In the detection of the state of alignment of alignment marks, if four alignment units (pickups) are movable within and around the view angle at the mask side, independently of each other, there is a possibility of collision of pickups. When each pickup is equipped with a contact mounted to the free end thereof and when extraordinary mutual approach of pickups is detected through these contacts, and/or when on such an occasion the motion of each pickup is allowed only in the direction moving away from the other pickup or pickups, the collision of the pickups moving in any direction due to malfunction or the like can be prevented effectively. Additionally, extraordinary approach of pickups is detected through contacts such as electrodes, for example, adapted to detect abutment electrically. Therefore, the sensor means can be made simple and compact, which leads to saving of space.
These and other objects, features and advantages of the present invention will become more apparent upon a consideration of the following description of the preferred embodiments of the present invention taken in conjunction with the accompanying drawings.
FIG. 1 is a perspective view of a pickup and a pickup stage, according to an embodiment of the present invention.
FIG. 2 is a schematic view of an alignment system in an exposure apparatus.
FIG. 3 is a schematic view showing in part (a) a mask alignment pattern and, in part (b), a wafer alignment pattern as well as, in part (c), mask and wafer alignment patterns when superposed.
FIG. 4 is a schematic view of a high-precision alignment measuring system which uses the FIG. 1 arrangement and diffraction gratings.
FIG. 5 is a block diagram illustrating electrical hardware for controlling the motion of pickup stages such as shown in FIG. 1.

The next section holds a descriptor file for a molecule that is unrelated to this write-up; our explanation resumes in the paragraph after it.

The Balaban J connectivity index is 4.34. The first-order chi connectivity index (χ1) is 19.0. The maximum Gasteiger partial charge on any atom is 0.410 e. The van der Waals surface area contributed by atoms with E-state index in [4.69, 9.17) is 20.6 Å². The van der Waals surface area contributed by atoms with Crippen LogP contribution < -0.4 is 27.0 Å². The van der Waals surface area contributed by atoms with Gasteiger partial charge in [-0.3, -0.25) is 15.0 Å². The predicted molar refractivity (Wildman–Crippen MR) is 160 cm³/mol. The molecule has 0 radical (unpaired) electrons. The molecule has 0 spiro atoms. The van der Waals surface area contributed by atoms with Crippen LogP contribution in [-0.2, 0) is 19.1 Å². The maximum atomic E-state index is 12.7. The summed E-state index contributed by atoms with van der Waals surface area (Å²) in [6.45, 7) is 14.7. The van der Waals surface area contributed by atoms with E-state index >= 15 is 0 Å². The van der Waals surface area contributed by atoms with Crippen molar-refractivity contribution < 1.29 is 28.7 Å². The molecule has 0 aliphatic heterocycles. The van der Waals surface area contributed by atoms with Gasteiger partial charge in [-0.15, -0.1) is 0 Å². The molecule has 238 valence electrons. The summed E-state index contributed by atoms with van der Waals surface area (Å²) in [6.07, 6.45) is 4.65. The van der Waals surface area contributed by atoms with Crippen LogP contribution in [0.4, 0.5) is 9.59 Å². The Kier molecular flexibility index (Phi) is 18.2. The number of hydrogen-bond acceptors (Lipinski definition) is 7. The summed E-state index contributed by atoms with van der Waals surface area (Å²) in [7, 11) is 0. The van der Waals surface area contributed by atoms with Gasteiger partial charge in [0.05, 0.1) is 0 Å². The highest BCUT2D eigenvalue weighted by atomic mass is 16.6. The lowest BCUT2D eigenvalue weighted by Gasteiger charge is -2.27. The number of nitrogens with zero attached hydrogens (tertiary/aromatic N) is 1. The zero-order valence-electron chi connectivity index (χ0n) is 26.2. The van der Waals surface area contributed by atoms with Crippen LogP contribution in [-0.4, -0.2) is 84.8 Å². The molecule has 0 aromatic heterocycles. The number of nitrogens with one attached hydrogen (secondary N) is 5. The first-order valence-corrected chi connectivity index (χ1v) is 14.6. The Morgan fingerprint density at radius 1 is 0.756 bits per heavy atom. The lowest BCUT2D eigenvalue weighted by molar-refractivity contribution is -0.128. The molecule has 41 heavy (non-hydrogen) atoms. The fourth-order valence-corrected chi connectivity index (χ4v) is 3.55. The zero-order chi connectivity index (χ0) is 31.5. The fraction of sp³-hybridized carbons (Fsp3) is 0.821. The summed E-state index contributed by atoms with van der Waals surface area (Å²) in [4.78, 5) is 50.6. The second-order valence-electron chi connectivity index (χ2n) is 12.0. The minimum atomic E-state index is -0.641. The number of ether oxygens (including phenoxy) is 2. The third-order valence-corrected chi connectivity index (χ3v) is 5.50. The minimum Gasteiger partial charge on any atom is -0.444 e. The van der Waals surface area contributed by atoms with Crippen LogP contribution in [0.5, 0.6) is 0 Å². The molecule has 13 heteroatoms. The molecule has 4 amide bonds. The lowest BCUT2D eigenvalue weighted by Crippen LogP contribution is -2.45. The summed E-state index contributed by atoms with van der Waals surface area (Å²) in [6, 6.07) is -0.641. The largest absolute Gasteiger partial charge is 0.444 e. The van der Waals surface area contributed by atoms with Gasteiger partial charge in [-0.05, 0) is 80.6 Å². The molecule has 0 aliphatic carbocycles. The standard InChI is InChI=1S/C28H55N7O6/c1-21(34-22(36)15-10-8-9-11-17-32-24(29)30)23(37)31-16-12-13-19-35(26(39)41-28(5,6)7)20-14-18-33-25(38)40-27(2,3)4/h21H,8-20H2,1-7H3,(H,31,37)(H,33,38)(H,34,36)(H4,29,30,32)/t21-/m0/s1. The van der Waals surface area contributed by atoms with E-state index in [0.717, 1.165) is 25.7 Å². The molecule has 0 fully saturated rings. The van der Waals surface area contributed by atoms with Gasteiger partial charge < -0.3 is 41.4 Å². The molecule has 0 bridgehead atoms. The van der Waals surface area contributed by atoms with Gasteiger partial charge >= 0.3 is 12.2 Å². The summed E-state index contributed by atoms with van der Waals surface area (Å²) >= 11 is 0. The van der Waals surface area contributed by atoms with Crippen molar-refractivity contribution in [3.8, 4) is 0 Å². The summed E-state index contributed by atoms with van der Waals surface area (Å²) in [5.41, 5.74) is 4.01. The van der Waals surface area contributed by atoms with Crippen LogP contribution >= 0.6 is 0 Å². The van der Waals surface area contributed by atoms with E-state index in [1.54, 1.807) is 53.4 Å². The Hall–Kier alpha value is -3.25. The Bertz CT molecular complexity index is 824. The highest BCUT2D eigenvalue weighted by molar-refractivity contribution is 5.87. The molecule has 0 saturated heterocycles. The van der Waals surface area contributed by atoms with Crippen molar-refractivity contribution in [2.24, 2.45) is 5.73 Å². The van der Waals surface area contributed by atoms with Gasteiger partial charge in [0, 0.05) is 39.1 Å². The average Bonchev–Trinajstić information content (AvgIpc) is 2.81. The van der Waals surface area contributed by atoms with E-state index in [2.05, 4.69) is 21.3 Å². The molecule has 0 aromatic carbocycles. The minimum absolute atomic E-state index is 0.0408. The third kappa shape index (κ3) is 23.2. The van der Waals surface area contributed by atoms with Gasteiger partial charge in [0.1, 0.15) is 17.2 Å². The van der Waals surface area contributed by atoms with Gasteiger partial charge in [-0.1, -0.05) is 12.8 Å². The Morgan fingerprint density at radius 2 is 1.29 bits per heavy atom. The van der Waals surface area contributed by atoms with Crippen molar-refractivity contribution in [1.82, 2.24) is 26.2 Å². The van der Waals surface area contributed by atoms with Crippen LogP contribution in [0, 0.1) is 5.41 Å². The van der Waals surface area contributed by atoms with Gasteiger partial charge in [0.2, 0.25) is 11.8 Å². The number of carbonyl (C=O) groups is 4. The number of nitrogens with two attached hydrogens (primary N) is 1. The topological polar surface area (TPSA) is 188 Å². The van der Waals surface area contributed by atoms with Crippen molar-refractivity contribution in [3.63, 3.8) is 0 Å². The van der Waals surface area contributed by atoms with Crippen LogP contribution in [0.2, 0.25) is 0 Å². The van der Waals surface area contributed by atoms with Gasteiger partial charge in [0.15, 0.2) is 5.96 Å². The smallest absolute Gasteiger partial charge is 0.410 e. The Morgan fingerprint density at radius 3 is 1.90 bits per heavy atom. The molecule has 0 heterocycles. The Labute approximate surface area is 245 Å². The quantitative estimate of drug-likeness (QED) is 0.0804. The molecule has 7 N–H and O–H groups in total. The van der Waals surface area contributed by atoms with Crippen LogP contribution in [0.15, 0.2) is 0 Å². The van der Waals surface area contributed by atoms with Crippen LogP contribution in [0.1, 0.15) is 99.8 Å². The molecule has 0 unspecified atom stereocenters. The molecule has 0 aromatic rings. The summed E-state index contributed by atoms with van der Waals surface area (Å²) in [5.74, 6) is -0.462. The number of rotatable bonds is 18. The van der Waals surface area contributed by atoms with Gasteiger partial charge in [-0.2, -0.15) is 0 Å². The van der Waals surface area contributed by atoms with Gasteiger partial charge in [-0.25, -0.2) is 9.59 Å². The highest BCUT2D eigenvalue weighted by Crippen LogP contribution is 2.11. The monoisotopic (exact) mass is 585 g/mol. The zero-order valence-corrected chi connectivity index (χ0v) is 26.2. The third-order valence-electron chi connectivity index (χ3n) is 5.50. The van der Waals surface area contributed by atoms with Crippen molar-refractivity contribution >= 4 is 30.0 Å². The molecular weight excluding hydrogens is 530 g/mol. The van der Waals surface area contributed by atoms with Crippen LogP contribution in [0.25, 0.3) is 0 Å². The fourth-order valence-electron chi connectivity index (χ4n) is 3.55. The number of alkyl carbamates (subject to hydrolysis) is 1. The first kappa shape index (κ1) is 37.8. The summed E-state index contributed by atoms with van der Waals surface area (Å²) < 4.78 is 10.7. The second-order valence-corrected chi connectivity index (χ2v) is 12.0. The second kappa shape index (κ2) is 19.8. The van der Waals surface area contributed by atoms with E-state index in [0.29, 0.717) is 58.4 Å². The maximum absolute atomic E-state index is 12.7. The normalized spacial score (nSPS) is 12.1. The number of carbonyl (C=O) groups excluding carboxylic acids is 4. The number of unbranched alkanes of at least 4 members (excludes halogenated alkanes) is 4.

FIGS. 6A-6C are schematic views, respectively, showing different examples of pickups such as shown in FIG. 1, having bumpers mounted thereto.
FIGS. 7A-7C are schematic views, respectively, showing electrical hardware corresponding to the arrangements of FIGS. 6A-6C, respectively, each for detecting the state of a corresponding bumper.
FIGS. 8A and 8B are flow charts, respectively, for explaining the processing sequences to be executed upon extraordinary approach of pickups such as shown in FIG. 1.
FIGS. 9A and 9B are flow charts, respectively, showing other examples of a processing sequence to be effected upon extraordinary approach of pickups such as shown in FIG. 1.
FIG. 10 is a schematic representation, for explaining the reference for discrimination in the processing sequence of FIGS. 9A or 9B.
FIG. 1 illustrates the appearance of a pickup 111 and a pickup stage 114 according to the present invention, which are used in a set. Denoted in this Figure at 105 is a β axis stage which is guided by a β axis cross roller guide 103 with respect to the β axis direction; and denoted at 106 is an α axis stage which is guided by an α axis cross roller guide 104 with respect to the α axis direction, relative to the α axis stage 105. These two stages 105 and 106 can be controllably positioned by means of actuators (actuator units) 101 and 102, respectively, each being equipped with an encoder. Denoted at 108 is a push rod provided for clamping the pickup head. When the push rod 108 is moved into a protruded state, under the reaction of the pressing of the push rod 108 against an abutment (not shown), a pickup head 107 is pressed against a super flat surface (not shown). A barrel 109 having a fine autoalignment (AA) and autofocusing (AF) optical system accommodated therein, is mounted to the pickup head 107. The pickup head 107 is mounted for vertical movement, as viewed in the drawings, relative to the α axis stage 106 by means of a parallel leaf spring mechanism 130. Denoted at 110 is a contact (detector) provided at the free end of the barrel 109, for detection of mutual extraordinary approach of pickups. When this contact 110 is brought into engagement with another contact of another pickup 111, a main-part control unit 423 (FIG. 4), for controlling them, can discriminate the extraordinary approach of two pickups.